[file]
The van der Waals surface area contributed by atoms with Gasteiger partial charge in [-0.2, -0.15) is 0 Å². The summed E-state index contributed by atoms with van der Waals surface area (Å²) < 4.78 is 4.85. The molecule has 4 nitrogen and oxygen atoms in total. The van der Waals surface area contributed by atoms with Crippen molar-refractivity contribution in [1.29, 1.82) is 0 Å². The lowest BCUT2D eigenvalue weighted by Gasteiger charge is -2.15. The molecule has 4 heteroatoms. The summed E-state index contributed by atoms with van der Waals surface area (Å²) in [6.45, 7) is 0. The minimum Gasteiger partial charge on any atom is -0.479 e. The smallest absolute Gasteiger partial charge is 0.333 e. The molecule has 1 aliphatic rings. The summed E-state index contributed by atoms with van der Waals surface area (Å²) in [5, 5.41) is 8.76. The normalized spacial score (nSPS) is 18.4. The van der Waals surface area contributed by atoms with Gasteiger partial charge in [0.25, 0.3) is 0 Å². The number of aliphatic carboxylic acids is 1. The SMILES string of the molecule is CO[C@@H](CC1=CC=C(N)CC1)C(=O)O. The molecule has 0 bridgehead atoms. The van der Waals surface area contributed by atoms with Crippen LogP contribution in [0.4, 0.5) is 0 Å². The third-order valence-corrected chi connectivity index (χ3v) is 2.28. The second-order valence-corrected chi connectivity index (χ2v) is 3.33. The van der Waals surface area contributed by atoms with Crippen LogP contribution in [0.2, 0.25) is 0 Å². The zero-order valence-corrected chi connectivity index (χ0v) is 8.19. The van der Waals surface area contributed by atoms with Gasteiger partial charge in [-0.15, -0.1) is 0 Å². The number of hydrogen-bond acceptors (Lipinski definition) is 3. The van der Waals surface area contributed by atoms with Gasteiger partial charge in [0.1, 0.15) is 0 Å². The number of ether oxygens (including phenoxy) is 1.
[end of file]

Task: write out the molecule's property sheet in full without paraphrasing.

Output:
The van der Waals surface area contributed by atoms with Gasteiger partial charge in [-0.2, -0.15) is 0 Å². The summed E-state index contributed by atoms with van der Waals surface area (Å²) < 4.78 is 4.85. The molecule has 4 nitrogen and oxygen atoms in total. The van der Waals surface area contributed by atoms with Crippen molar-refractivity contribution in [1.29, 1.82) is 0 Å². The lowest BCUT2D eigenvalue weighted by Gasteiger charge is -2.15. The molecule has 4 heteroatoms. The summed E-state index contributed by atoms with van der Waals surface area (Å²) in [6.45, 7) is 0. The minimum Gasteiger partial charge on any atom is -0.479 e. The smallest absolute Gasteiger partial charge is 0.333 e. The molecule has 1 aliphatic rings. The summed E-state index contributed by atoms with van der Waals surface area (Å²) in [5, 5.41) is 8.76. The normalized spacial score (nSPS) is 18.4. The van der Waals surface area contributed by atoms with Gasteiger partial charge in [0.25, 0.3) is 0 Å². The number of aliphatic carboxylic acids is 1. The SMILES string of the molecule is CO[C@@H](CC1=CC=C(N)CC1)C(=O)O. The molecule has 0 bridgehead atoms. The van der Waals surface area contributed by atoms with Crippen LogP contribution in [0.4, 0.5) is 0 Å². The third-order valence-corrected chi connectivity index (χ3v) is 2.28. The second-order valence-corrected chi connectivity index (χ2v) is 3.33. The van der Waals surface area contributed by atoms with Crippen LogP contribution in [0.2, 0.25) is 0 Å². The zero-order valence-corrected chi connectivity index (χ0v) is 8.19. The van der Waals surface area contributed by atoms with Gasteiger partial charge in [-0.15, -0.1) is 0 Å². The number of hydrogen-bond acceptors (Lipinski definition) is 3. The van der Waals surface area contributed by atoms with Gasteiger partial charge in [0.1, 0.15) is 0 Å². The number of ether oxygens (including phenoxy) is 1.